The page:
As It Was

“You know it’s not the same as it was”, croons Harry Styles plaintively in his recent song. And metamorphosing into a comforting earworm, the song, layered with vintage shades of nostalgia and what seems like a tribute to the bygone times, literally and figuratively, quite unprepared, teleports me into a labyrinth, brown and purple, of my ponderings. Vestiges of events half of what they were, the never-trodden-upon paths, the never-opened-doors, and flashes of where would life have led me to had they been confidently pursued, questioningly peek at me. A raft of ‘what-ifs’ rocks upon the choppy rushing waters through a redolent ravine that the labyrinth leads to. And staring upon the vastness confined inside my head, I faintly discern the distant shadow of another being staring at me. The image takes shape and there, across the ravine, across the gorge, stands my very own reflection, my present self perhaps telling me that I am precisely where I ought to be, that the what-ifs would undoubtedly lead me to where I am at this very moment! I gasp, smile, wave at own reflection and he follows suit, nodding, and little by little vanishes. The song ends and fades the vision.

I have often heard, read, and even tried to believe that life would always bring you ‘back’ to where you are. Were you to take the other, what may seem now, a much more enticing bend on the road, were you to open the other door, or were you to take the red pill over the blue one, you would magically, mysteriously, surreptitiously find yourself where you belong now, in the present!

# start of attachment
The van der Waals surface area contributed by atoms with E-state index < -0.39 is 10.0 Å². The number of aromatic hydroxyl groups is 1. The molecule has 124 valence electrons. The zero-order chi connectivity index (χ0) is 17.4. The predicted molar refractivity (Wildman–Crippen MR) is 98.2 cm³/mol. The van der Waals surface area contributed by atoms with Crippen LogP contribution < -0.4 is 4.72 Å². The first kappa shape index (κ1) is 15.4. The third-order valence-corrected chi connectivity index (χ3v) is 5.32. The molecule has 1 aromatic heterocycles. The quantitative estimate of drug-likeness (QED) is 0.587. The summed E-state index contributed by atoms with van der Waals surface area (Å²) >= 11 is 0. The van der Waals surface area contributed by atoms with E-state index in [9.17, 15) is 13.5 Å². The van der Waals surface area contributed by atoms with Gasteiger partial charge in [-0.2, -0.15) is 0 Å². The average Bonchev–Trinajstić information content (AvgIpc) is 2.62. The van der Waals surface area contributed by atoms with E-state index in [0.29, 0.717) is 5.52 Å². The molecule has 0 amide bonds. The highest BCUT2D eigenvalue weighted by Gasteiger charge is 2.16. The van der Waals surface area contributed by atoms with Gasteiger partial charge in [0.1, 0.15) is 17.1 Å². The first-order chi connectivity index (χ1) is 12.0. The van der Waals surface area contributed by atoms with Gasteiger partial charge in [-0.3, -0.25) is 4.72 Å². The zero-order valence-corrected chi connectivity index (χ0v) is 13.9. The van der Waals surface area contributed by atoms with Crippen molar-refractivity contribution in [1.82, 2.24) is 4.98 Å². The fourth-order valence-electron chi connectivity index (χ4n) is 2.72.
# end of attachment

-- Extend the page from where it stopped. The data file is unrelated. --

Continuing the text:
An article published in The New Yorker, “What If You Could Do It All Over Again”, which I read recently, dwells on the unled lives, the unled dreams, and our actual present lives. The author, citing several philosophers, informs why the unled lives may be even necessary and required and allows the reader to determine that invisible boundary between dreaming of what-ifs and joyously embrace the what-is.

I, for one, keep imagining, silly as it may sound to many, on what if I had studied harder, gotten into a different university, pursued a doctorate? My partner, solemnly, declares that I would be in a similar situation, perhaps dreaming, inherently, of other what ifs! A friend and I were discussing our innate desire to compare our lives with that of others, of lives that we think we could have had, and pitying our present stance, miss out, we declare, momentarily the happiness and joys that we are surrounded with. The human mind, we conclude, sighing and leaving that thread of emotion hanging: labyrinths that we keep stepping onto, knowing, refusing, that we are just where we are.